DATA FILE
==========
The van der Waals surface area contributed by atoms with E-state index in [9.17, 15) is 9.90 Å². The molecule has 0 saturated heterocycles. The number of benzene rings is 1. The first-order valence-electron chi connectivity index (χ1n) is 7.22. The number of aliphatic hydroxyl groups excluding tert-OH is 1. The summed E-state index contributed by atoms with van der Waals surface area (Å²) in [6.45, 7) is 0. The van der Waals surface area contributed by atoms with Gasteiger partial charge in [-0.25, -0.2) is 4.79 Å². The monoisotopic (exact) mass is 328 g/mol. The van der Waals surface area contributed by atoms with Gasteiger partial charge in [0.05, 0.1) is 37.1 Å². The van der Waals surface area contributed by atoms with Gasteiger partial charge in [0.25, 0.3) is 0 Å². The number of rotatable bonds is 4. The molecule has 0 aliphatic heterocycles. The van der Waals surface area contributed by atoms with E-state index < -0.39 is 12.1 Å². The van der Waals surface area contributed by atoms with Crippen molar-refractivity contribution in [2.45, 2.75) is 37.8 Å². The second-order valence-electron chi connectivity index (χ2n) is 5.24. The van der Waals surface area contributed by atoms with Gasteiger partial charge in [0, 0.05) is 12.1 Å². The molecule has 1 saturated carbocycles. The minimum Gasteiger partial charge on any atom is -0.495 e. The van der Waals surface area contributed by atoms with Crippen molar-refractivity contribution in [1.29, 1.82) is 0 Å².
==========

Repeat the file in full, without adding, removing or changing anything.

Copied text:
The van der Waals surface area contributed by atoms with E-state index in [9.17, 15) is 9.90 Å². The molecule has 0 saturated heterocycles. The number of benzene rings is 1. The first-order valence-electron chi connectivity index (χ1n) is 7.22. The number of aliphatic hydroxyl groups excluding tert-OH is 1. The summed E-state index contributed by atoms with van der Waals surface area (Å²) in [6.45, 7) is 0. The van der Waals surface area contributed by atoms with Gasteiger partial charge in [-0.25, -0.2) is 4.79 Å². The monoisotopic (exact) mass is 328 g/mol. The van der Waals surface area contributed by atoms with Gasteiger partial charge in [0.05, 0.1) is 37.1 Å². The van der Waals surface area contributed by atoms with Gasteiger partial charge in [0.25, 0.3) is 0 Å². The number of rotatable bonds is 4. The molecule has 0 aliphatic heterocycles. The van der Waals surface area contributed by atoms with E-state index < -0.39 is 12.1 Å². The van der Waals surface area contributed by atoms with Crippen molar-refractivity contribution in [2.45, 2.75) is 37.8 Å². The second-order valence-electron chi connectivity index (χ2n) is 5.24. The van der Waals surface area contributed by atoms with Gasteiger partial charge in [0, 0.05) is 12.1 Å². The molecule has 1 saturated carbocycles. The minimum Gasteiger partial charge on any atom is -0.495 e. The van der Waals surface area contributed by atoms with Crippen molar-refractivity contribution in [1.29, 1.82) is 0 Å².